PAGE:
A few months ago I wrote an opinion article about the threats to Jews and Judaism in Europe today. I pointed out that while the 'anti-Jihadists' focus on the 'new' Islamic antisemitism and expect Jews to join them, there are several reasons why it's not a Jewish interest to do so. First, the Muslims are not the only ones who hate the Jews. And second, they cannot support efforts to assimilate minorities and join the fight against religious laws since assimilation and anti-religion laws could also lead to the decimation of the European Jewish community.
The Jerusalem Post interviewed two French Jewish leaders, and though they differ on which threat is worse, they basically say the same thing.
They might support a ban on burkas, but their reasons for doing so are not because they're anti-Islamization.
This article was prepared by the Islam in Europe blog - islamineurope.blogspot.com
What’s the single most important issue affecting the Jews of France, Europe’s biggest Jewish community and the third largest in the world? Ask two Jews and you’ll get three opinions, right? Well, not quite.
Joel Mergui, president of the Consistoire Central, the body charged by the government with organizing the community’s religious affairs, and Richard Prasquier, the president of CRIF, the umbrella organization for Jewish advocacy groups, agree on the big issues but disagree over their order of importance – just as you’d expect from a leader who heads a religious organization and one helming a nonreligious political organization.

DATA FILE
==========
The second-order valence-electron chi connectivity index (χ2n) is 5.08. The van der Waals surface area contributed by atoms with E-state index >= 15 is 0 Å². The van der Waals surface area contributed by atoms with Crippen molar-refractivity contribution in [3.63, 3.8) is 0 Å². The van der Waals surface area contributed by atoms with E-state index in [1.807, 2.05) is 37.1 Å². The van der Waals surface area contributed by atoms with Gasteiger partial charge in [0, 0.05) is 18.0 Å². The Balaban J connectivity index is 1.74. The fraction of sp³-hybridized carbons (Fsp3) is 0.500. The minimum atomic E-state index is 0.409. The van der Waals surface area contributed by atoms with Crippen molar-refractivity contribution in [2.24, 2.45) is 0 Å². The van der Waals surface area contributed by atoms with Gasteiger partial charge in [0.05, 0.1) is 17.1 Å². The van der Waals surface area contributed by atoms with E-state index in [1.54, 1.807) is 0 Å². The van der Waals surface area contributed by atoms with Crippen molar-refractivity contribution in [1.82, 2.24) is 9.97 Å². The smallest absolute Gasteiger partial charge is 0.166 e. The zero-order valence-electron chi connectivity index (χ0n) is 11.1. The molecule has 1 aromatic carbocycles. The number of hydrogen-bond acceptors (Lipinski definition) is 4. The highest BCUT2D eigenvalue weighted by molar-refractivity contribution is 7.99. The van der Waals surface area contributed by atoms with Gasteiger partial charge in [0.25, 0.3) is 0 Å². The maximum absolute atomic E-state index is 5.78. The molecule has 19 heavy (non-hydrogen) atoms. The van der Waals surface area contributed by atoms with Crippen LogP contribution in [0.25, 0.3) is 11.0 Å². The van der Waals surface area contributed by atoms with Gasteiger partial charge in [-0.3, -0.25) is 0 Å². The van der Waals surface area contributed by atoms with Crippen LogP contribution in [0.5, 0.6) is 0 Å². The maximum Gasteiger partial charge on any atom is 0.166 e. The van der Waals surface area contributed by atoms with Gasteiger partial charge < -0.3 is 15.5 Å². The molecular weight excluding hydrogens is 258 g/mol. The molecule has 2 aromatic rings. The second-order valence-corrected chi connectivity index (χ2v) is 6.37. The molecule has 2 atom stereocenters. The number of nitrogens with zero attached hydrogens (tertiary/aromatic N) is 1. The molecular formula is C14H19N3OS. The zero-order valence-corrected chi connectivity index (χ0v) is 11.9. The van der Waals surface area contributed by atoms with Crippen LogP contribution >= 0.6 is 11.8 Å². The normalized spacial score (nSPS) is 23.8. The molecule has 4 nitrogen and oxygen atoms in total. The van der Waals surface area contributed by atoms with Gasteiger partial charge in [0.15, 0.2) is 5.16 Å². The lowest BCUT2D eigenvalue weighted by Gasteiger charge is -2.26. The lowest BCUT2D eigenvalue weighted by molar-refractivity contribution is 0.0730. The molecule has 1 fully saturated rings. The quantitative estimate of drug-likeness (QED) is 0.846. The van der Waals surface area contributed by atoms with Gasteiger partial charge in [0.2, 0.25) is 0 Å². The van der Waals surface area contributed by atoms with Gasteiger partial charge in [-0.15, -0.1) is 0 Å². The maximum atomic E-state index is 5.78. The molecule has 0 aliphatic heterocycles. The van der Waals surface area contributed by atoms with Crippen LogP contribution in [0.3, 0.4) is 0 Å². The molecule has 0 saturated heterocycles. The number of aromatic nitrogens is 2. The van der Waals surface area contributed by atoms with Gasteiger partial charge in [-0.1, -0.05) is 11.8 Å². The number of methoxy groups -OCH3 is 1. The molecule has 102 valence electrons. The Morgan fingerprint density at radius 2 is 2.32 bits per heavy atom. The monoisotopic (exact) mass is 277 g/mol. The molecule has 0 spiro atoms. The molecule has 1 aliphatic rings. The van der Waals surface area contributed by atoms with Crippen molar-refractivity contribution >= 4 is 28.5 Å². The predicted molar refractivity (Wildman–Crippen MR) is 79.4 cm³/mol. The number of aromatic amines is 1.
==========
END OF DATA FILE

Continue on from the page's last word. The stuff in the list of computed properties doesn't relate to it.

In separate interviews with The Jerusalem Post on Monday at their offices on opposite sides of the French capital, the leaders of the French Jewish establishment outlined the challenges, fears and hopes of the community as they see them.
Mergui believes assimilation is the biggest problem French Jewry has to take on.
Prasquier, too, believes assimilation is an important issue worth reckoning with.
However, he believes the main problem facing the Jewish community is the unholy marriage of anti-Semitism and anti-Zionism by extreme leftists, rightists and Islamists.
“My predecessor called it the Red-Green Alliance,” he said. “Some on the left don’t mind being allied with Islamic extremists like those who were on the Mavi Marmara [Gaza protest ship]. And many people in the center are being influenced by their views of Israel, so much so that they question their own policy toward it.”
Mergui and Prasquier agree that Islamic veils completely or mostly covering women’s faces are contrary to the notion of being French and support the bill that would ban them in public. Yes, they both worry government interference over Jewish issues like shehita ritual slaughter, which some animal rights groups want to ban citing cruelty. But burqas are a another matter, they say.
“A majority of Muslims in France say these veils have nothing to do with Islam,” Mergui said.
“To me it is a breach of the social contract,” Prasquier said. “Women are separated from society in such a way that you cannot even see their faces.”